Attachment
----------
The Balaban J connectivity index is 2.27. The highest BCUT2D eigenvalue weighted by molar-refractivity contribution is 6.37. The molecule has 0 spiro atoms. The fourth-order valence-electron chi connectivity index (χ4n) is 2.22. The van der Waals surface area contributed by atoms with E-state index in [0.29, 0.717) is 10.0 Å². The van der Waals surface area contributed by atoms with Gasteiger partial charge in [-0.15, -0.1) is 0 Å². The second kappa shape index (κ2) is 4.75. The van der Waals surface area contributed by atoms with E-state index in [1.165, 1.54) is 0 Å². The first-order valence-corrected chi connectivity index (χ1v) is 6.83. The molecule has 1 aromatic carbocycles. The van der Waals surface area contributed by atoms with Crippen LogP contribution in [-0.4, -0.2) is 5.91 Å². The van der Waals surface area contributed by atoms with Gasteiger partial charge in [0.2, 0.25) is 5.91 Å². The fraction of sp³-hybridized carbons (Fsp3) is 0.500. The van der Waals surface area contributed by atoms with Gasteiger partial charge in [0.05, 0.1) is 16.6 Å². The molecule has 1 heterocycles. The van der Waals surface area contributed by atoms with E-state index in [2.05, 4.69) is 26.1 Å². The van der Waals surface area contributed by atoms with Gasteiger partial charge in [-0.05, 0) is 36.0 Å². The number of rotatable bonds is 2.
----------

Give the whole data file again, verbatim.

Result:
The Balaban J connectivity index is 2.27. The highest BCUT2D eigenvalue weighted by molar-refractivity contribution is 6.37. The molecule has 0 spiro atoms. The fourth-order valence-electron chi connectivity index (χ4n) is 2.22. The van der Waals surface area contributed by atoms with E-state index in [0.29, 0.717) is 10.0 Å². The van der Waals surface area contributed by atoms with Gasteiger partial charge in [-0.15, -0.1) is 0 Å². The second kappa shape index (κ2) is 4.75. The van der Waals surface area contributed by atoms with E-state index in [1.165, 1.54) is 0 Å². The first-order valence-corrected chi connectivity index (χ1v) is 6.83. The molecule has 1 aromatic carbocycles. The van der Waals surface area contributed by atoms with Crippen LogP contribution in [-0.4, -0.2) is 5.91 Å². The van der Waals surface area contributed by atoms with Gasteiger partial charge in [0.2, 0.25) is 5.91 Å². The fraction of sp³-hybridized carbons (Fsp3) is 0.500. The van der Waals surface area contributed by atoms with Gasteiger partial charge in [0.05, 0.1) is 16.6 Å². The molecule has 1 heterocycles. The van der Waals surface area contributed by atoms with E-state index in [2.05, 4.69) is 26.1 Å². The van der Waals surface area contributed by atoms with Gasteiger partial charge in [-0.05, 0) is 36.0 Å². The number of rotatable bonds is 2.